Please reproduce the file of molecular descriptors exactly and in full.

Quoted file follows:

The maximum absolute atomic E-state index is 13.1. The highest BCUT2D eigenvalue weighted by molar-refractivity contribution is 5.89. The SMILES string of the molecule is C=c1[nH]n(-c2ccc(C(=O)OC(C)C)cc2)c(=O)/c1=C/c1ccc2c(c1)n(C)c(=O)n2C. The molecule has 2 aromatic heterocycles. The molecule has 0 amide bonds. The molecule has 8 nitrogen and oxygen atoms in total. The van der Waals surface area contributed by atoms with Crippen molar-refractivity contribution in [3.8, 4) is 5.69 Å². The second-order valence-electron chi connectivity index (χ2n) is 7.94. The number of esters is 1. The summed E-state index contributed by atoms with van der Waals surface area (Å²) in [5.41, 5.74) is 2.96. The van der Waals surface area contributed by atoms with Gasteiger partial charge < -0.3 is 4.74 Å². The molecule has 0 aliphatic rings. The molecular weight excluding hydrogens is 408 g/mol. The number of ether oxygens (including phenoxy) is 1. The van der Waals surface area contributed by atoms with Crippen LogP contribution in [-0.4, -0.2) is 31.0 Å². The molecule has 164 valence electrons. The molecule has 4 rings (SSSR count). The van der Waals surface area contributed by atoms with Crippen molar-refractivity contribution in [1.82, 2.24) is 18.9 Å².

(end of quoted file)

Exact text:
The maximum absolute atomic E-state index is 13.1. The highest BCUT2D eigenvalue weighted by molar-refractivity contribution is 5.89. The SMILES string of the molecule is C=c1[nH]n(-c2ccc(C(=O)OC(C)C)cc2)c(=O)/c1=C/c1ccc2c(c1)n(C)c(=O)n2C. The molecule has 2 aromatic heterocycles. The molecule has 0 amide bonds. The molecule has 8 nitrogen and oxygen atoms in total. The van der Waals surface area contributed by atoms with Crippen molar-refractivity contribution in [3.8, 4) is 5.69 Å². The second-order valence-electron chi connectivity index (χ2n) is 7.94. The number of esters is 1. The summed E-state index contributed by atoms with van der Waals surface area (Å²) in [5.41, 5.74) is 2.96. The van der Waals surface area contributed by atoms with Gasteiger partial charge < -0.3 is 4.74 Å². The molecule has 0 aliphatic rings. The molecular weight excluding hydrogens is 408 g/mol. The number of ether oxygens (including phenoxy) is 1. The van der Waals surface area contributed by atoms with Crippen LogP contribution in [-0.4, -0.2) is 31.0 Å². The molecule has 164 valence electrons. The molecule has 4 rings (SSSR count). The van der Waals surface area contributed by atoms with Crippen molar-refractivity contribution in [1.82, 2.24) is 18.9 Å².